Show me an example
"St Porphyrios has the most difficult face to paint". These were the words of iconographer Fr Justin Venn when I started work on this icon of St Porphyrios....and I wholeheartedly agree. There are not many photographs of him and it seems that in every photo he looks different. So most iconographers fall into the trap of painting is face like a naturalistic portrait collaged onto a byzantine body. So I almost have a sense of dread when someone commissions an icon of him and especially when they say we want his face to look like this or the other icon and for him to be smiling etc. Inevitably the icons they have sent me show a naturalistic portrait-like face. This means having to explain what I did in the previous post on St Sophrony.
Besides the matter of the naturalistic face is the matter of wanting the saint to be depicted smiling like he is in his photographs. The icon is not supposed to show any emotion, it is not meant to influence or manipulate our feelings in the way that Western art does from the Renaissance on. Once the western image lost the ability to create a relationship with the viewer by projecting the figures into the same time and space as the viewer, the only way left to create a connection was through sentimentality, through manipulating the emotions. The Byzantine icon doesn't do this. Rather it leaves the viewer free to enter into the relationship or not. I have written in more depth about this subject here (Revisiting the Patristic Theology of the Icon Part 1: Setting Aside our Western Assumptions)
Another difficulty we face when painting contemporary saints is black garments. Byzantine iconography is essentially colour given form and hypostasis by line. The whole byzantine painting language is based on the contrast between warm and cool, dark and light colours. There are no black garments in Byzantine or post-Byzantine iconography, but now we are faced with contemporary saints who wear contemporary black clerical dress and the expectation to paint them that way, which most often results in dead lifeless garments. So how can we paint black garments without them looking dead and lifeless? By painting them in color. I will explain the process below.
So for the initial preparation to paint this icon I found a frontal photograph of St Porphyrios with a fairly neutral expression on is face and where his eyes aren't squinting from the sun or a smile and I overlayed the line-work for the icon, finding the form of his beard and trying to create a sense of rhythm.
I then made a rough sketch based on those forms.
Then I sketched the icon onto the panel.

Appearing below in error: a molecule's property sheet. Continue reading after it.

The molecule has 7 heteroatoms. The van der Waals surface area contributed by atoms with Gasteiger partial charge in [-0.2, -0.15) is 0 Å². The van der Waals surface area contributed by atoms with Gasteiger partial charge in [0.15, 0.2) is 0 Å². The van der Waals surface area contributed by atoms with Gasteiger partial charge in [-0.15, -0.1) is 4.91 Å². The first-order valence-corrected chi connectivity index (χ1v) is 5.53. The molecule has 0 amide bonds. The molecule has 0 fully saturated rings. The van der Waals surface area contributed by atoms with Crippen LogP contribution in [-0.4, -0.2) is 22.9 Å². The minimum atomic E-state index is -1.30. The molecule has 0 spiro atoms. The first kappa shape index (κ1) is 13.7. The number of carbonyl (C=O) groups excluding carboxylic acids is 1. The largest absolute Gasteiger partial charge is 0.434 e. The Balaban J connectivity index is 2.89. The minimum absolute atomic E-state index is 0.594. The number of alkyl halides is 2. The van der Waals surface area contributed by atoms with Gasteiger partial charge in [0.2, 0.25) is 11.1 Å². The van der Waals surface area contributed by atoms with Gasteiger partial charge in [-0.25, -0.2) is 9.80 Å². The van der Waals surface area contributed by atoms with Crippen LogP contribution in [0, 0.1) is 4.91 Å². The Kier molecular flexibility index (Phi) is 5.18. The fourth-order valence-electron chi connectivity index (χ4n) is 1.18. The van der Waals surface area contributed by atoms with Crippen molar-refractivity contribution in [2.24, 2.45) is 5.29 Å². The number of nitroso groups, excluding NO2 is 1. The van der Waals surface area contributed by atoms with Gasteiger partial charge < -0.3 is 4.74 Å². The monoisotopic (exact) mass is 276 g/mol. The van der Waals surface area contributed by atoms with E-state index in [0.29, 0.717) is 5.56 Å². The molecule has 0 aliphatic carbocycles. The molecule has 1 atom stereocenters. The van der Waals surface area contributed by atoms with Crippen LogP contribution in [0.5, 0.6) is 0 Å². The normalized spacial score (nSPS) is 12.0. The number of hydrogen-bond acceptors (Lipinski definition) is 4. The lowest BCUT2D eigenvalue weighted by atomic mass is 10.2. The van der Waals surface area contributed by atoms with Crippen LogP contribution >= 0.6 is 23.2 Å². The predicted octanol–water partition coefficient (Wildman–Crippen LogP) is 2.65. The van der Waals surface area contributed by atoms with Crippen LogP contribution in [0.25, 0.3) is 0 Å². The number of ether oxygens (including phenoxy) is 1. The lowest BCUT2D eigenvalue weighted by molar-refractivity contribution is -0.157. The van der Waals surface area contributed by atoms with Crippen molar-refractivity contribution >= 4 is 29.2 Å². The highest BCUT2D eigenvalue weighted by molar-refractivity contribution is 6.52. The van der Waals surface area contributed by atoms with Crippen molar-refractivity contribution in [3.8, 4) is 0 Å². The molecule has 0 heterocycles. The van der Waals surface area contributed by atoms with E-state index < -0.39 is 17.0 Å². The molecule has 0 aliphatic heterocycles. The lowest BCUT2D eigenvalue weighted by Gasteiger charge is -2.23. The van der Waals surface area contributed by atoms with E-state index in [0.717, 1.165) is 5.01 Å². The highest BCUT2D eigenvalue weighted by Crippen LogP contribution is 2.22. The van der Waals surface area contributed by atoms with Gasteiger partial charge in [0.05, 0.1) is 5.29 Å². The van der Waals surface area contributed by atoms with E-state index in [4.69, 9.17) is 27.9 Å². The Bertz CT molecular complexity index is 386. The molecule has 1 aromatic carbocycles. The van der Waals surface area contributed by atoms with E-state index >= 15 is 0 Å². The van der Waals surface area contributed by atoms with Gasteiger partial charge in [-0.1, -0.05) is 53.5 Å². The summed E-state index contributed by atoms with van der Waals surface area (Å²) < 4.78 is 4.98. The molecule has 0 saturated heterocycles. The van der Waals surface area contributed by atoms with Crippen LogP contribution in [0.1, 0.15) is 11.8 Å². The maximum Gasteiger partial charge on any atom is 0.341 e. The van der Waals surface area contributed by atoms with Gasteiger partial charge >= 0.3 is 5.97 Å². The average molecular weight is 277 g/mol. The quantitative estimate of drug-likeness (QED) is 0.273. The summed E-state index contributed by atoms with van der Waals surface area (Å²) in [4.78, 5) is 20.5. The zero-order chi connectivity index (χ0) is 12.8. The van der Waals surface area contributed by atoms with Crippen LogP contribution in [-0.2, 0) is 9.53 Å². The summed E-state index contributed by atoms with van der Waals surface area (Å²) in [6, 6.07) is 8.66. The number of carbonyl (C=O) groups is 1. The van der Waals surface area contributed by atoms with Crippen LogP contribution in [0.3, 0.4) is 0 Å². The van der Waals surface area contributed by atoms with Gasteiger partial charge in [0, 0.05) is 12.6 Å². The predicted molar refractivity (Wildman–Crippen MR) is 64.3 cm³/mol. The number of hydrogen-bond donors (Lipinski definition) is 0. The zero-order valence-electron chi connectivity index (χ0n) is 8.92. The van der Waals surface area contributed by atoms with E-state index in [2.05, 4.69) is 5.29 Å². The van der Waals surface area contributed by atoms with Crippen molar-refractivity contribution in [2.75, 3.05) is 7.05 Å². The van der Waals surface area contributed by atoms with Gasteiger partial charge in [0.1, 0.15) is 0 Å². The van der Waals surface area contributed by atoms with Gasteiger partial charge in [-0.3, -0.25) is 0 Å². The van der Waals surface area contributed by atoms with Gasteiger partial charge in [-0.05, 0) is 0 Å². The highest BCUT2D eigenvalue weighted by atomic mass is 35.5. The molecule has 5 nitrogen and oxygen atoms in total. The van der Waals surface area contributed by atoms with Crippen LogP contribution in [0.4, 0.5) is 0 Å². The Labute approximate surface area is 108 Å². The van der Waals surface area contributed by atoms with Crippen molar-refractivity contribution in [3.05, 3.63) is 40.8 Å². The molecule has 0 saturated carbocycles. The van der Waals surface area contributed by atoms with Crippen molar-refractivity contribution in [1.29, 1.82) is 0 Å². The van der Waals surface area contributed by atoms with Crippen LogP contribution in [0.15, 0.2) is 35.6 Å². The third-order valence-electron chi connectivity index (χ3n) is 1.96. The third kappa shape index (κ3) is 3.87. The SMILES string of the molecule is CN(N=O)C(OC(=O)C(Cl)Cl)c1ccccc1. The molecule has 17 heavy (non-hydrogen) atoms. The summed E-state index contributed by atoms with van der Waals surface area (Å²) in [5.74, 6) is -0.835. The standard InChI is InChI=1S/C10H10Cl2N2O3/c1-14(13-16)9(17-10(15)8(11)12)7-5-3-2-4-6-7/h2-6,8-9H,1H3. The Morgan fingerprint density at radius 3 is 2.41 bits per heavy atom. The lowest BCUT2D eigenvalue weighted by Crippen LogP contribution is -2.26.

After gilding the halo I paint over the basic forms using black and yellow ochre.
I paint the initial layers for the background so I can see how the colours work together while I'm painting. I chose a red background so that will contrast with the cooler "black" of the garments and make them more alive.
I cover the garments with a dark olive proplasmos made of black and yellow ochre. In other icons with black garments I have used different coloured dark proplasmos for the different garments, but here, I'm sort of "breaking the rules" because of the intense warm red background, and not using a warm background for some of the garments.
I then build up the grapsimata and dark areas with the addition of black to the proplasmos. Already we can see the figure is beginning to contrast with the background.
Now with the addition of white and a tiny bit more black to the proplasmos we have a cool bluish colour with which I build up the lighter layers. The proplasmos is actually warm in relationship to the lighter blue layers and this helps project the form and also make the black colour seem more alive.
Here I have completed the Gospel book and belt and have laid down the proplasmos for the face and hands (yellow ochre, ercolano red and black).
I then start building up the grapsimata and details on the face and beard with red ercolano and black
I create the grey for the beard using the proplasmos for the face plus black and white and first lay down a glaze before building up the forms.
Then with the addition of white I build up the layers of the forms, each layer being smaller than the previous one,to create the sense of volume that projects the forms off the surface and towards the viewer.
The final white highlights are only added on the broader side of the face which projects towards the viewer.
Now I start building up the flesh tones with yellow ochre and white.
Each consecutive layer that is built up with the addition of white creates the volume and plasticity of the face.
And now to bring the face to life I add a cool glaze which is blended into the proplasmos on the broader side of the face which helps project towards the viewer (white, yellow ochre and black). On the narrow side of the face as well as on the lower lip, cheeks and nose I add a warm glaze. This contrast of warm and cool suddenly brings life to the face that seemed quite flat and lifeless.
I continue building up the flesh with another layer of white. Here you can see that when the face is in the dynamic frontal pose (where the head moves in one direction, and the gaze in the opposite direction) now matter where you stand in relation to the icon the person depicted will be looking at you.
Finally we paint the psimithia with the addition of more white.
The final white psimithia are only painted on the broader side of the face.
Prints of this icon are available here.
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Painting Sts Cosmas and Damian
Painting Sts Cosmas and Damian. From the preliminary sketches to the completed icon.
Prints of this icon are available here.